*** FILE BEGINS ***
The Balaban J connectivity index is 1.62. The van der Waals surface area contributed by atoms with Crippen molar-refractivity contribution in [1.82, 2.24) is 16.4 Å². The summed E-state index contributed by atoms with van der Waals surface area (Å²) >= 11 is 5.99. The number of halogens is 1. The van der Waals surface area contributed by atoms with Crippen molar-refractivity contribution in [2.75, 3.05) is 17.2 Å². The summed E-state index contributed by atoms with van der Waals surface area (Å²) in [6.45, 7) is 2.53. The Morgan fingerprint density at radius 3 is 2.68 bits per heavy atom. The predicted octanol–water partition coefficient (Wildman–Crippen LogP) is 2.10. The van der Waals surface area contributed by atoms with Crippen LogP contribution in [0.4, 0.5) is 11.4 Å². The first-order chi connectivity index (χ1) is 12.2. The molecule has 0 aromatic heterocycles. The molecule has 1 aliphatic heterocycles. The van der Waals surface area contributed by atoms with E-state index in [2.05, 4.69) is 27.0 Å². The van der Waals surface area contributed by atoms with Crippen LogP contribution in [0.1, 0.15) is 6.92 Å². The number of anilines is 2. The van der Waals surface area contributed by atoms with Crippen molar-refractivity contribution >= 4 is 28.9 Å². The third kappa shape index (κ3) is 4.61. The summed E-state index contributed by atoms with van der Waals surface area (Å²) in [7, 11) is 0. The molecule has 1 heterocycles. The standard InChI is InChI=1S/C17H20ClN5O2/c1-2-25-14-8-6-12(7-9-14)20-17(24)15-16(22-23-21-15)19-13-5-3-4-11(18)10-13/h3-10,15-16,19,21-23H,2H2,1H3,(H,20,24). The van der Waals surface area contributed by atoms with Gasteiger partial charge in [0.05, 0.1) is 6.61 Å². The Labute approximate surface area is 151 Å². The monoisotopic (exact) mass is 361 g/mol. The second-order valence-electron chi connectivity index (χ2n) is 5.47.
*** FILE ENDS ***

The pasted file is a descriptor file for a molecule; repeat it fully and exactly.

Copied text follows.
The Balaban J connectivity index is 1.62. The van der Waals surface area contributed by atoms with Crippen molar-refractivity contribution in [1.82, 2.24) is 16.4 Å². The summed E-state index contributed by atoms with van der Waals surface area (Å²) >= 11 is 5.99. The number of halogens is 1. The van der Waals surface area contributed by atoms with Crippen molar-refractivity contribution in [2.75, 3.05) is 17.2 Å². The summed E-state index contributed by atoms with van der Waals surface area (Å²) in [6.45, 7) is 2.53. The Morgan fingerprint density at radius 3 is 2.68 bits per heavy atom. The predicted octanol–water partition coefficient (Wildman–Crippen LogP) is 2.10. The van der Waals surface area contributed by atoms with Crippen LogP contribution in [0.4, 0.5) is 11.4 Å². The first-order chi connectivity index (χ1) is 12.2. The molecule has 0 aromatic heterocycles. The molecule has 1 aliphatic heterocycles. The van der Waals surface area contributed by atoms with E-state index in [2.05, 4.69) is 27.0 Å². The van der Waals surface area contributed by atoms with Crippen LogP contribution in [0.1, 0.15) is 6.92 Å². The number of anilines is 2. The van der Waals surface area contributed by atoms with Crippen molar-refractivity contribution >= 4 is 28.9 Å². The third kappa shape index (κ3) is 4.61. The summed E-state index contributed by atoms with van der Waals surface area (Å²) in [7, 11) is 0. The molecule has 1 heterocycles. The standard InChI is InChI=1S/C17H20ClN5O2/c1-2-25-14-8-6-12(7-9-14)20-17(24)15-16(22-23-21-15)19-13-5-3-4-11(18)10-13/h3-10,15-16,19,21-23H,2H2,1H3,(H,20,24). The van der Waals surface area contributed by atoms with Gasteiger partial charge in [0.05, 0.1) is 6.61 Å². The Labute approximate surface area is 151 Å². The monoisotopic (exact) mass is 361 g/mol. The second-order valence-electron chi connectivity index (χ2n) is 5.47.